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kind but loquacious Presbyterian clergyman. [Br. Lit.: Annals of the Parish]
goodhearted purveyor of trivia and harmless gossip. [Br. Lit.: Emma]
(Beatrix Esmond) loquaciously amusing, venomous, or coarse character. [Br. Lit.: The Virginians]
whoever kisses the stone “will never want for words.” [Irish Folklore: Leach, 147]
unstoppable talker and gossiper. [Br. Lit.: George Eliot Romola]
symbol of talkativeness because of its constant, strident noise. [Folklore: Jobes, 338]
the flowers chatter incessantly at Alice. [Children’s Lit.: Through the Looking-Glass]
beautiful nymph who, by her constant talk, kept Hera away from Zeus. [Gk. Myth.: Howe, 89]
Old Woman of Gloucester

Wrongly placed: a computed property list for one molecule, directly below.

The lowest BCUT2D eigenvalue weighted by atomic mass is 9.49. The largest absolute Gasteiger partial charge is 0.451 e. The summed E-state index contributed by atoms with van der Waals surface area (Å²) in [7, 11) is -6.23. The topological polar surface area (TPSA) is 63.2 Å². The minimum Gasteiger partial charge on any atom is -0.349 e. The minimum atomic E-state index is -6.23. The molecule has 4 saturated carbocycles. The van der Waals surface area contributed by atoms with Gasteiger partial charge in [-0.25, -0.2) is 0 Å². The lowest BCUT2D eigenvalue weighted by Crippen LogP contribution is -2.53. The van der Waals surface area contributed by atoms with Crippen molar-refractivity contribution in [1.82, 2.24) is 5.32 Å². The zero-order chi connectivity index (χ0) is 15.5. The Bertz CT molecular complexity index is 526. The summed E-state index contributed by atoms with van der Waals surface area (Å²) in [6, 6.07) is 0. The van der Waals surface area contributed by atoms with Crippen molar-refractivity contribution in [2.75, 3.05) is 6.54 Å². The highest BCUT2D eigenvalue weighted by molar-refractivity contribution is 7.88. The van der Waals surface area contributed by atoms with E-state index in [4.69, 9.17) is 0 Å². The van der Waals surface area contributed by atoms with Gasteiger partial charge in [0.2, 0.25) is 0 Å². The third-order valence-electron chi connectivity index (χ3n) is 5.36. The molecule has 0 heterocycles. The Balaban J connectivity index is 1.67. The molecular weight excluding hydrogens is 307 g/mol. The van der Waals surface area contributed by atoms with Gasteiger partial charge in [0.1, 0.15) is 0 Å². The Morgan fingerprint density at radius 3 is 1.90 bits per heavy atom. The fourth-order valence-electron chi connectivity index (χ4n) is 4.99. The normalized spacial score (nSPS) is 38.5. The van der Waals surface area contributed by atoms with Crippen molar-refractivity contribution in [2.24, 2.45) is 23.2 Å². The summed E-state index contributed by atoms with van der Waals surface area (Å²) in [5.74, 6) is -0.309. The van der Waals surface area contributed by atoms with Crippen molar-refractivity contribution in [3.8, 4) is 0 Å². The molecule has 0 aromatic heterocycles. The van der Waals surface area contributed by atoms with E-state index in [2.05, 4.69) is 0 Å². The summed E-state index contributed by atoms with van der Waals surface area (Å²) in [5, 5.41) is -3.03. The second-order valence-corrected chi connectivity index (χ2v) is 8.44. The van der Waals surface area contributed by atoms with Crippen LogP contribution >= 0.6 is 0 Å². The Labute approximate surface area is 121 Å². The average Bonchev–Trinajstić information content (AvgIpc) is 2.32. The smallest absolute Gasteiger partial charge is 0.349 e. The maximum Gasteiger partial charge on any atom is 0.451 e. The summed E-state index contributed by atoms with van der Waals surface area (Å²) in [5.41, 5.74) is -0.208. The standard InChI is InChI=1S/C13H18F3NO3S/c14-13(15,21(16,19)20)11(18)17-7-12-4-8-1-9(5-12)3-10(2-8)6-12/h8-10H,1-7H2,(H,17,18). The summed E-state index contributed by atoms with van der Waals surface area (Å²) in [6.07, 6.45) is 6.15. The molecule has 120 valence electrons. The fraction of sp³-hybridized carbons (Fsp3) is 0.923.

. garrulous soldier; nicknamed “conversation Kenge.” [Br. Lit.: Bleak House]
talkative woman displeased with her more talkative parrot. [Nurs. Rhyme: Mother Goose, 112]
chattering bird; mimics human speech. [Animal Symbol-ism: Mercatante, 157]
wordy, “wretched, rash, intruding fool.” [Br. Lit.: Hamlet]
dutiful attendant of Uncle Toby; distinguished for volubility. [Br. Lit.: Tristram Shandy]
Allusions—Cultural, Literary, Biblical, and Historical: A Thematic Dictionary. Copyright 2008 The Gale Group, Inc. All rights reserved.